I am a 21-year-old social entrepreneur and CEO of Ragsul Trading. I started selling pure water sachets on the streets of Freetown when I left secondary school. I started realizing I create a new venture to make paper bags after seeing all the plastic waste from water factories. I started with a capital of 200,000 Leones ($20). Then, I moved on to producing coconut charcoal briquette, vegetable farming, and poultry. But I lost money on vegetable farming, so I shut that down. Later in 2019, I started poultry farming with over 1,000 layers, and as of today, I have 3,000 layers.
Before the COVID-19 pandemic, business was good for the poultry farm. Our primary customers are hotels and restaurants. There were tourists at the hotels, so the demand for eggs was high. The two other businesses were also doing well; the flow of income was significant. When the coronavirus pandemic hit, Sierra Leonean businesses suffered. I was in the U.S; there were travel restrictions. I couldn’t get back to Sierra Leone to manage the business and maintain potential customers. I have already shut down operations for the paper bag production and the coconut charcoal briquette, which won me the $15,000 2018 Anzisha Prize.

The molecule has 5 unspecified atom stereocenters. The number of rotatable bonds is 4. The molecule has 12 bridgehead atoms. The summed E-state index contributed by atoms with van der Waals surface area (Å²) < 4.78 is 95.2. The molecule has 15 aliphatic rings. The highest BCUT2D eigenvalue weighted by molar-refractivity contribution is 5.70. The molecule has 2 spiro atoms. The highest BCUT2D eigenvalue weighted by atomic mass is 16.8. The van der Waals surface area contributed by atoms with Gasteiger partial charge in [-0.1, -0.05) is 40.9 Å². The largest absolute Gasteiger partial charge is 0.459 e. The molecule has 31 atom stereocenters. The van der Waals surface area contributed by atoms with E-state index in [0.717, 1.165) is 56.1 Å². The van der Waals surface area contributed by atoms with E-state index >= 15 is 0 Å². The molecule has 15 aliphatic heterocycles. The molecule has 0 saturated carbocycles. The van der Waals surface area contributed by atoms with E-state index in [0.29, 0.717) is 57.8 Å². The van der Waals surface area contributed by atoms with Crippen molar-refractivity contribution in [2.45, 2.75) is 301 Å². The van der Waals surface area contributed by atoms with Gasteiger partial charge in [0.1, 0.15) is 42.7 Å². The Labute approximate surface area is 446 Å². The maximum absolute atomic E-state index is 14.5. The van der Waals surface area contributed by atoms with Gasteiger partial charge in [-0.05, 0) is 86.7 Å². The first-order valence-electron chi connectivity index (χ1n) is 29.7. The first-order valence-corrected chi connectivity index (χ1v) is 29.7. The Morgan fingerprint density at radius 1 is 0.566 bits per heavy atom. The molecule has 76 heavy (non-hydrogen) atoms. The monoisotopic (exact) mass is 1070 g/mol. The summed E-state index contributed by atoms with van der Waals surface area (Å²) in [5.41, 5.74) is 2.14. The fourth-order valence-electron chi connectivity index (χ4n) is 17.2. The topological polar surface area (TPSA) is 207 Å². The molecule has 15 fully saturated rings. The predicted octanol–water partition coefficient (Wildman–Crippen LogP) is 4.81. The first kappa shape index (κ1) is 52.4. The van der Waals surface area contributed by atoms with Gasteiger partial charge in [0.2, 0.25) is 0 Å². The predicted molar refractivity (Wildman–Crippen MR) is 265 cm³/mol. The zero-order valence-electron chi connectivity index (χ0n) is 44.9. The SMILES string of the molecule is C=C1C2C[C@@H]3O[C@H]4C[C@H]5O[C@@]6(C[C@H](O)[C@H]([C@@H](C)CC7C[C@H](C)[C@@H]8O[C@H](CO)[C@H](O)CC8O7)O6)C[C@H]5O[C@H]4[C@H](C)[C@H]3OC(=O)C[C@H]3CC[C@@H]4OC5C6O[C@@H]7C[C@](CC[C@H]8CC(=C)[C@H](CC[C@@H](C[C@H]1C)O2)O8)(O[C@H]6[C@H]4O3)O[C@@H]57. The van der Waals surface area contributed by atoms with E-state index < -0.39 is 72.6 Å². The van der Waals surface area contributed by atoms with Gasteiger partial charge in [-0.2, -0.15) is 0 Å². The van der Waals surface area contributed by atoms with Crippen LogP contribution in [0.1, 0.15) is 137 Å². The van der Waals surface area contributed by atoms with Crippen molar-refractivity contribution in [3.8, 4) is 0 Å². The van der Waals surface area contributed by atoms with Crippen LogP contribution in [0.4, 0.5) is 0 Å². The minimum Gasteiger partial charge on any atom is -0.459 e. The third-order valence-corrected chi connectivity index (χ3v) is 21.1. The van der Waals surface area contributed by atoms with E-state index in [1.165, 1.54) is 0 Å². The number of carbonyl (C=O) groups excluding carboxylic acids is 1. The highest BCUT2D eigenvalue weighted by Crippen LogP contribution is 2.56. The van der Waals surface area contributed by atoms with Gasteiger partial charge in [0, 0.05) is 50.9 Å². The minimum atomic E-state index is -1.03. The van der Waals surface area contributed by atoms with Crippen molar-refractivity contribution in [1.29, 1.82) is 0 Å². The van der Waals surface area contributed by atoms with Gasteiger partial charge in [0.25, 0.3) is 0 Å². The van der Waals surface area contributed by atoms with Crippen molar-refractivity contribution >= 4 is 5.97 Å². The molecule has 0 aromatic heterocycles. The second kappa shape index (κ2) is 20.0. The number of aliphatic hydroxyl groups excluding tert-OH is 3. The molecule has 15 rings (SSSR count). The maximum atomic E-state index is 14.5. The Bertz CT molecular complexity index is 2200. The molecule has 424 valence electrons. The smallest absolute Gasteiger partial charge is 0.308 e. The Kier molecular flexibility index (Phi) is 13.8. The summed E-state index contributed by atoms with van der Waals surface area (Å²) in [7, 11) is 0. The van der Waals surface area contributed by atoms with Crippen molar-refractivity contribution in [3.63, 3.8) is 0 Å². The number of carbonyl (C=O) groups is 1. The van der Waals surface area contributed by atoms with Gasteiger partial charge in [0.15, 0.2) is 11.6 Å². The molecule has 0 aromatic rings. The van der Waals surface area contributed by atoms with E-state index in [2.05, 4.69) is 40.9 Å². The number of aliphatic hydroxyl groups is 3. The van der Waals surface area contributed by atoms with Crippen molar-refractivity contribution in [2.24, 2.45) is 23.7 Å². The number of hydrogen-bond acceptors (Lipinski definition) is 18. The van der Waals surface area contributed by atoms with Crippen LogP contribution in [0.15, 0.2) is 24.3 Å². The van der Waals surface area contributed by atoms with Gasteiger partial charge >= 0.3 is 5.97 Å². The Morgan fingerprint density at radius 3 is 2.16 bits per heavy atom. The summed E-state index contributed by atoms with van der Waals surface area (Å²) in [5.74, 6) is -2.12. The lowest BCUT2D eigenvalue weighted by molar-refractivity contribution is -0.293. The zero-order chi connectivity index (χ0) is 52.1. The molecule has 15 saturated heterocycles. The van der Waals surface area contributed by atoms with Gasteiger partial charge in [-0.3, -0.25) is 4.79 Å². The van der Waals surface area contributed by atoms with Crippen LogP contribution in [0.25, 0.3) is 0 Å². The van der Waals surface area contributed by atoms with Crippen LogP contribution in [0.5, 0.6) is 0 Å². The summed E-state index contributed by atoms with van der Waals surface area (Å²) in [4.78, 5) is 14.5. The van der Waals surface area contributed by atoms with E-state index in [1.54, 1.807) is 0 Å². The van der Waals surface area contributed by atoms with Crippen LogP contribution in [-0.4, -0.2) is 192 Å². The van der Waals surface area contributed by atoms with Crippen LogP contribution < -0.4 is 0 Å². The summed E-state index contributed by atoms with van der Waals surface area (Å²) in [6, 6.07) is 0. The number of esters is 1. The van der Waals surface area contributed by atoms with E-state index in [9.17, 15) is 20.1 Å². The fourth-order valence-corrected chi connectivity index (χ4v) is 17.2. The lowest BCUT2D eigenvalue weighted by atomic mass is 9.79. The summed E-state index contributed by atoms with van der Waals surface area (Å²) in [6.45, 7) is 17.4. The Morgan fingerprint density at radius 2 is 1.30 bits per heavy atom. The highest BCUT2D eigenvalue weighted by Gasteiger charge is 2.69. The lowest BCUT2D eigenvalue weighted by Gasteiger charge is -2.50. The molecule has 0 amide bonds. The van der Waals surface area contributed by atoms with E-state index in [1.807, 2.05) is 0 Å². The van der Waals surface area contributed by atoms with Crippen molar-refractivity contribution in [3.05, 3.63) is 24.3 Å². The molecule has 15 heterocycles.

Presently the poultry farm, which is the worst affected in the business, is at risk. I have not even reached my projected net revenue for the year. We projected to make $30,000, but I haven’t even made more than $10,000. I am spending a lot right now to keep operations running. The cost of materials is expensive, and the selling price is stagnant. Before, I bought a corn bag for 250,000 Leones, and now it costs around = 350,000 Leones. I believe that things will come back to normal soon to implement most of my plans.
Follow the Essential Stories Instagram page https://bit.ly/3l1O1QW